Reality is something to be surpassed in horror. The promotional line of being based on a ‘true story’ is something which is used as a basic inspiration point as illustrated by the original Amityville and Conjuring movies or the countless identikit exorcism films using this in their marketing spiel. Witch trial films are different, Michael Reeves the Witchfinder General (The Conqueror Worm) saw Vincent Price depict the very real and horrifying Inquisitor Matthew Reeves. By the same token, 1970 Czech film Witchhammer gave the same unsentimental handling by director Otakar Vávra who, alongside distinguished Czech new wave writer Ester Krumbachová, adapted Václav Kaplický’s book ‘Kladivo na čarodějnice’ (Hammer of Witches) – a book that features real accounts of the events that transpired in the Northern Moravia witch trials of the 1670s. Excluding the more exploitative titles of the mid to late 1970s, Second Run’s latest Czech excursion follows Reeves’s 1968 classic in depicting this very real blight on 17th century Europe.
Like much of the Czech New Wave, Witchhammer is a deeply political film but unlike its contemporaries that doesn’t mean you need to be savvy to get anything from it. Immediately follow up Vávra’s film with Kat Ellinger’s visual essay (the womb of woman is the gateway to hell), as it will help with the historical and political placement and also make you want to re-watch with this new information at hand. At the time, Czechoslovakia was between two totalitarian regimes and the way in which Boblig (Vladimír Smeral) reigns over this town serves as an allegory for living under totalitarianism. And whilst women were subject to such abhorrent treatment by these inquisitors, this also serves an allegoric purpose in the form of the feminists who opposed the state in some landmark court cases in the early 1950s.
That was the intended meaning in Vávra and Krumbachová’s work, and that is a fine document for the time it was made, however, Witchhammer goes beyond that with Boblig’s men and their violent subjugation doubling up to represent poisonous aspects of our modern world. Specifically, the way it has been normalised for society to vilify those with a distinct ‘otherness’ with little or no proof beyond the fact they are different. For a film to depict the mood of a time is one thing, but for it to be adaptable and just as relevant far into the future sees it walk upon the kind of hallowed turf that few films ever tread.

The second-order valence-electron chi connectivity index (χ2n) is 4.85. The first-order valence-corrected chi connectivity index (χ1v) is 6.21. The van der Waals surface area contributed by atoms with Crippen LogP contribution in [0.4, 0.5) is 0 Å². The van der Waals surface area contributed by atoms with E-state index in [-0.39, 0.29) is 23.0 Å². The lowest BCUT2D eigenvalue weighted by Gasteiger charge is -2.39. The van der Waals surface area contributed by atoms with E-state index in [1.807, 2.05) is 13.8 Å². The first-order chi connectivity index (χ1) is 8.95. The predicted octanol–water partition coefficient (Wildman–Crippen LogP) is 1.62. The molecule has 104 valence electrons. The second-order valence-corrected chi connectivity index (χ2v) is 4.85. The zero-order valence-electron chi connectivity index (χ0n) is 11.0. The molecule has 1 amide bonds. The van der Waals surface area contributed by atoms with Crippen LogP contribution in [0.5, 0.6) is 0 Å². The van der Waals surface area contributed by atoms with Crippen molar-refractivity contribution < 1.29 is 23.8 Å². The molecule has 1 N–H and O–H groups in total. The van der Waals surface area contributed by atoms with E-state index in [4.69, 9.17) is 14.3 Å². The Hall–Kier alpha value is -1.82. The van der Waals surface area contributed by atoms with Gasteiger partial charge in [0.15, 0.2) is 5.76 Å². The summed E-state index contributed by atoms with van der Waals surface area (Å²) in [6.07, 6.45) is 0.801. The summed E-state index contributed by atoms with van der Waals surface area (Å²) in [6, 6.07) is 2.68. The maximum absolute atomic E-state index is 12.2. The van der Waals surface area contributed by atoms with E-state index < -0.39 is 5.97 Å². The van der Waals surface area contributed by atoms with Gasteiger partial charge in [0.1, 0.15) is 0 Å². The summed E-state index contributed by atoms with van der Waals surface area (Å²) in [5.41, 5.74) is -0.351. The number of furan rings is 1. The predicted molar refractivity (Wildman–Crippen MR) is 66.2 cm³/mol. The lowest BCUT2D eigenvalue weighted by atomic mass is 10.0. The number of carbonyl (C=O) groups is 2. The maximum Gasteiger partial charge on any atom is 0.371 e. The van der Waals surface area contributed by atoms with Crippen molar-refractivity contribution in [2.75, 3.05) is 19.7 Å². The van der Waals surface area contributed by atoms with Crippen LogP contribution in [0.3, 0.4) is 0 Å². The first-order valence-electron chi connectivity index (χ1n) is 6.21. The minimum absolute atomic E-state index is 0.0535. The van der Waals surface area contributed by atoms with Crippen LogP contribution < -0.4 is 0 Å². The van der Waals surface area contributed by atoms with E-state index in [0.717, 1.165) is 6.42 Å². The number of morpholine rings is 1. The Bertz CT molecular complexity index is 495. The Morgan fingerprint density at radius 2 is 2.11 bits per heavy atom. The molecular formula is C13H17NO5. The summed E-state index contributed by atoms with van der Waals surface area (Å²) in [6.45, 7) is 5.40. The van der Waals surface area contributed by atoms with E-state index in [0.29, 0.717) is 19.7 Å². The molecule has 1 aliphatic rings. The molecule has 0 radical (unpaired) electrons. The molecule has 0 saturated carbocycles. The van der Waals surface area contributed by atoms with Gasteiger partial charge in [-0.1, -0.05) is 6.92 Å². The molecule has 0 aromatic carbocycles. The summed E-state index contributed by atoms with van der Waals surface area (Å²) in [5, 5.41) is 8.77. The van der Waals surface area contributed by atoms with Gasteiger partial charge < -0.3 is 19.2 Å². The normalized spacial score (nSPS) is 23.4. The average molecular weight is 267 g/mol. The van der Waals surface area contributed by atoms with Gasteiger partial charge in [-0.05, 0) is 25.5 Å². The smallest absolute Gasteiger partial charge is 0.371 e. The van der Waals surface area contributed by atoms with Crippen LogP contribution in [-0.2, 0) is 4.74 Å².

Witchhammer starts with a grim, hooded figure reading passages from the text which all witch hunters work and cuts to the one scene of innocence in which a group of women, young and old, nakedly frolicking in the public baths. After that the women of this village are subject to all kinds of suffering, and what instigates it all? An elderly, hungry and poor woman steals a communion wafer so that she can exchange it in her village in the hope that her cow can once again produce milk. The aristocracy and state don’t acknowledge this as a byproduct of their poverty-stricken land but the act of a callous witch and it’s their job as authority to destroy this coven. Enter Vladimír Smeral as Boblig, a man with 40 years experience in the witch-hunting trade, a man who is allegedly a lawyer (by his own account) but has never read a word of the law, a man who holds the fate of every last person in this village – a power he wields as if a vengeful god.
A person was considered to be a witch after the alleged is quizzed in a series of leading questions in front of the jury and they naturally denied all accusations as most claims had flaky foundations or built upon a tower of lies. That alone was proof enough to torture these poor women with thumb and leg clamps and sleep deprivation until they agreed to whatever the inquisitor claimed they have done, implicating others in the process. Seeing these poor women bloodied and beaten soullessly repeating the words they have had beaten into them is genuinely upsetting. If they didn’t answer, they were possessed by a mute spirit or a devil broke their neck to prevent them from revealing any secrets, there was an answer for every eventuality. Not only does Boblig string out the story and the number of women involved in this coven to maintain his and his men’s life of Riley, he also uses his insidious ways to implicate powerful men who threaten him. That is our way in with Deacon Lautner (Elo Romancik) and his young cook Zuzana (Sona Valentová), both targets for very different but every bit as selfish reasons.
Although I did initially describe Witchhammer as a horror film, that isn’t exactly true. While it does have gruelling torture scenes and cinematography that recalls early German horror in Nosferatu & the Cabinet of Dr Caligari or Dreyer’s Day of Wrath, it is much more of a supremely chilling character piece and a parable on the corruption of power. Brilliantly acted, wonderfully shot, wistfully scored piece (from an original composition by Vivaldi’s son, Antonio) that tells a hard tale which transcends both place and time, it cannot be a surprise for me to confirm that I was bowled over by Second Run’s latest. Witchhammer deserves a far bigger audience than it currently has, Czech cinema is not as fashionable as other world cinema markets, but with the continued efforts from this UK label the Czech/Slovak New Wave will break into wider awareness and with titles like this, and the upcoming Cremator, that day can’t come soon enough.